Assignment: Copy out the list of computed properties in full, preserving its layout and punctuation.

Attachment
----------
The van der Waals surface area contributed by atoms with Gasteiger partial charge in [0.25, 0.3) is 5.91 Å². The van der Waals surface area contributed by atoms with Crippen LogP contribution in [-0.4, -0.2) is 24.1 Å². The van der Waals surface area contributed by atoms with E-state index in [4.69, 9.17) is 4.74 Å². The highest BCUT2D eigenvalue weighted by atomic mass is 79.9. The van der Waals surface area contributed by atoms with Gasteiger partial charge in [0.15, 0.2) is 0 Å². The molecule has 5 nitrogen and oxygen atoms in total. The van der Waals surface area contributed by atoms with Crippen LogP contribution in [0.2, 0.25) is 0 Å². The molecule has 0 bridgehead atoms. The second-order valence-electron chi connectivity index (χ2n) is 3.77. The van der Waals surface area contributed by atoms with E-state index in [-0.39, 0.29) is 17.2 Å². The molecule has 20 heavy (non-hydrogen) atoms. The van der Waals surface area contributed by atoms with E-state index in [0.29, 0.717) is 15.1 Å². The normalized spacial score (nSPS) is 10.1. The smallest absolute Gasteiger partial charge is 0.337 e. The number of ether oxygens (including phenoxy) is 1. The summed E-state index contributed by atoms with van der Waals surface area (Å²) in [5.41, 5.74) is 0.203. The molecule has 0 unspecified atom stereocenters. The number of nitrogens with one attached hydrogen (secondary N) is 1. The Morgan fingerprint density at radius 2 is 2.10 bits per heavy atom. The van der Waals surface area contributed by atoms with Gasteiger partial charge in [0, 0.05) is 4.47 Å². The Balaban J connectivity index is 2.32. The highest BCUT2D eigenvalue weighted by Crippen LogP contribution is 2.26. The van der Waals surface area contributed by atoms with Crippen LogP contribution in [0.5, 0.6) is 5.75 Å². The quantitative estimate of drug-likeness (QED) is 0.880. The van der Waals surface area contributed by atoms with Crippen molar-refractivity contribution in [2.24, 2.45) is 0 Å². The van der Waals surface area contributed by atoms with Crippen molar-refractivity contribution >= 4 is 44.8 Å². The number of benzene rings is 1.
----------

The van der Waals surface area contributed by atoms with Gasteiger partial charge in [0.25, 0.3) is 5.91 Å². The van der Waals surface area contributed by atoms with Crippen LogP contribution in [-0.4, -0.2) is 24.1 Å². The van der Waals surface area contributed by atoms with E-state index in [4.69, 9.17) is 4.74 Å². The highest BCUT2D eigenvalue weighted by atomic mass is 79.9. The van der Waals surface area contributed by atoms with Gasteiger partial charge in [0.15, 0.2) is 0 Å². The molecule has 5 nitrogen and oxygen atoms in total. The van der Waals surface area contributed by atoms with Crippen LogP contribution in [0.2, 0.25) is 0 Å². The molecule has 0 bridgehead atoms. The second-order valence-electron chi connectivity index (χ2n) is 3.77. The van der Waals surface area contributed by atoms with E-state index in [-0.39, 0.29) is 17.2 Å². The molecule has 20 heavy (non-hydrogen) atoms. The van der Waals surface area contributed by atoms with E-state index in [0.29, 0.717) is 15.1 Å². The normalized spacial score (nSPS) is 10.1. The smallest absolute Gasteiger partial charge is 0.337 e. The number of ether oxygens (including phenoxy) is 1. The summed E-state index contributed by atoms with van der Waals surface area (Å²) in [5.41, 5.74) is 0.203. The molecule has 0 unspecified atom stereocenters. The number of nitrogens with one attached hydrogen (secondary N) is 1. The Morgan fingerprint density at radius 2 is 2.10 bits per heavy atom. The van der Waals surface area contributed by atoms with Gasteiger partial charge in [0, 0.05) is 4.47 Å². The Balaban J connectivity index is 2.32. The highest BCUT2D eigenvalue weighted by Crippen LogP contribution is 2.26. The van der Waals surface area contributed by atoms with Crippen LogP contribution in [0.5, 0.6) is 5.75 Å². The quantitative estimate of drug-likeness (QED) is 0.880. The van der Waals surface area contributed by atoms with Crippen molar-refractivity contribution in [2.24, 2.45) is 0 Å². The van der Waals surface area contributed by atoms with Crippen molar-refractivity contribution >= 4 is 44.8 Å². The number of benzene rings is 1.